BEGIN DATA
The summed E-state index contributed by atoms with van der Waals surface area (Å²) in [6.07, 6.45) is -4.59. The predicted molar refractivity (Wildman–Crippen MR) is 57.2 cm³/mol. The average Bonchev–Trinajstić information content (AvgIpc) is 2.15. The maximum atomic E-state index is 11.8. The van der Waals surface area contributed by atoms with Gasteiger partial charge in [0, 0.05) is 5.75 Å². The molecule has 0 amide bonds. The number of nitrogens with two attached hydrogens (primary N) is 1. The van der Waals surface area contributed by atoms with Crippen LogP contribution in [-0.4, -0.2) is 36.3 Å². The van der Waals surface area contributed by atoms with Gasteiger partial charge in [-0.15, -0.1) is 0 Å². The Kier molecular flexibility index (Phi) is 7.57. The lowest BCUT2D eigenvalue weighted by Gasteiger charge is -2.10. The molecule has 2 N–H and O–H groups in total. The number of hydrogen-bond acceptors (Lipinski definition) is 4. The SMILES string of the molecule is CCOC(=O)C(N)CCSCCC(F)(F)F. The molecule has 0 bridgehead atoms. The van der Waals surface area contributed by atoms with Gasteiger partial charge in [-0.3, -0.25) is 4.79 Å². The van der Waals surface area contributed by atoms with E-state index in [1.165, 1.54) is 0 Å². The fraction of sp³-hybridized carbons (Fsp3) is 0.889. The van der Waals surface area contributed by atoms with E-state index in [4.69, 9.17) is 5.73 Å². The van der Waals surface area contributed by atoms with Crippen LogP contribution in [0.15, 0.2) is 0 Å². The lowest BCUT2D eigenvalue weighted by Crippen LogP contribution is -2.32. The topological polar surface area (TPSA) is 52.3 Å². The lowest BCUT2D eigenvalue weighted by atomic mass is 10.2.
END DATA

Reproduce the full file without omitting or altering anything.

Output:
The summed E-state index contributed by atoms with van der Waals surface area (Å²) in [6.07, 6.45) is -4.59. The predicted molar refractivity (Wildman–Crippen MR) is 57.2 cm³/mol. The average Bonchev–Trinajstić information content (AvgIpc) is 2.15. The maximum atomic E-state index is 11.8. The van der Waals surface area contributed by atoms with Gasteiger partial charge in [0, 0.05) is 5.75 Å². The molecule has 0 amide bonds. The number of nitrogens with two attached hydrogens (primary N) is 1. The van der Waals surface area contributed by atoms with Crippen LogP contribution in [-0.4, -0.2) is 36.3 Å². The van der Waals surface area contributed by atoms with Gasteiger partial charge in [-0.15, -0.1) is 0 Å². The Kier molecular flexibility index (Phi) is 7.57. The lowest BCUT2D eigenvalue weighted by Gasteiger charge is -2.10. The molecule has 2 N–H and O–H groups in total. The number of hydrogen-bond acceptors (Lipinski definition) is 4. The SMILES string of the molecule is CCOC(=O)C(N)CCSCCC(F)(F)F. The molecule has 0 bridgehead atoms. The van der Waals surface area contributed by atoms with Gasteiger partial charge in [-0.3, -0.25) is 4.79 Å². The van der Waals surface area contributed by atoms with E-state index in [1.165, 1.54) is 0 Å². The fraction of sp³-hybridized carbons (Fsp3) is 0.889. The van der Waals surface area contributed by atoms with E-state index in [4.69, 9.17) is 5.73 Å². The van der Waals surface area contributed by atoms with Crippen LogP contribution in [0.15, 0.2) is 0 Å². The lowest BCUT2D eigenvalue weighted by Crippen LogP contribution is -2.32. The topological polar surface area (TPSA) is 52.3 Å². The lowest BCUT2D eigenvalue weighted by atomic mass is 10.2.